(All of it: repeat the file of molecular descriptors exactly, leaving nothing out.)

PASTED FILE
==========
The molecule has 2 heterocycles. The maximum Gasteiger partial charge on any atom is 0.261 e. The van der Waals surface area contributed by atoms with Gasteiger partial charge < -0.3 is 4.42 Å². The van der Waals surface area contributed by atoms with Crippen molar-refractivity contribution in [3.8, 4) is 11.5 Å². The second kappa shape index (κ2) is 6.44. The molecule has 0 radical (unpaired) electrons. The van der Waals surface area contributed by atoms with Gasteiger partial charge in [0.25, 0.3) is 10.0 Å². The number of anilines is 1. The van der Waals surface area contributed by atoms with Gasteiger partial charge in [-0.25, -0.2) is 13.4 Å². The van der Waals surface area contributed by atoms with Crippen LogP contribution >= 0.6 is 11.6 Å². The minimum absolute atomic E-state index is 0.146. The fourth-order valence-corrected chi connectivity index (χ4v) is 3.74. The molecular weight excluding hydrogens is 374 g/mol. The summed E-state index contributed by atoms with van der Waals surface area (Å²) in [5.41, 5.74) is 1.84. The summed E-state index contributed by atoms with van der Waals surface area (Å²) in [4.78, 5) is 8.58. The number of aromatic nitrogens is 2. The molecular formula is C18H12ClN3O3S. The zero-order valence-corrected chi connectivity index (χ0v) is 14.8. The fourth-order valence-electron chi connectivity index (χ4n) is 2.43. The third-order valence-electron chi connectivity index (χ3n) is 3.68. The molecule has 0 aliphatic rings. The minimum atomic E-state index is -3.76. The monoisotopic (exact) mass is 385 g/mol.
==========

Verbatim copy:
The molecule has 2 heterocycles. The maximum Gasteiger partial charge on any atom is 0.261 e. The van der Waals surface area contributed by atoms with Gasteiger partial charge < -0.3 is 4.42 Å². The van der Waals surface area contributed by atoms with Crippen molar-refractivity contribution in [3.8, 4) is 11.5 Å². The second kappa shape index (κ2) is 6.44. The molecule has 0 radical (unpaired) electrons. The van der Waals surface area contributed by atoms with Gasteiger partial charge in [0.25, 0.3) is 10.0 Å². The number of anilines is 1. The van der Waals surface area contributed by atoms with Gasteiger partial charge in [-0.25, -0.2) is 13.4 Å². The van der Waals surface area contributed by atoms with Crippen LogP contribution >= 0.6 is 11.6 Å². The minimum absolute atomic E-state index is 0.146. The fourth-order valence-corrected chi connectivity index (χ4v) is 3.74. The molecular weight excluding hydrogens is 374 g/mol. The summed E-state index contributed by atoms with van der Waals surface area (Å²) in [5.41, 5.74) is 1.84. The summed E-state index contributed by atoms with van der Waals surface area (Å²) in [4.78, 5) is 8.58. The number of aromatic nitrogens is 2. The molecular formula is C18H12ClN3O3S. The zero-order valence-corrected chi connectivity index (χ0v) is 14.8. The fourth-order valence-electron chi connectivity index (χ4n) is 2.43. The third-order valence-electron chi connectivity index (χ3n) is 3.68. The molecule has 0 aliphatic rings. The minimum atomic E-state index is -3.76. The monoisotopic (exact) mass is 385 g/mol.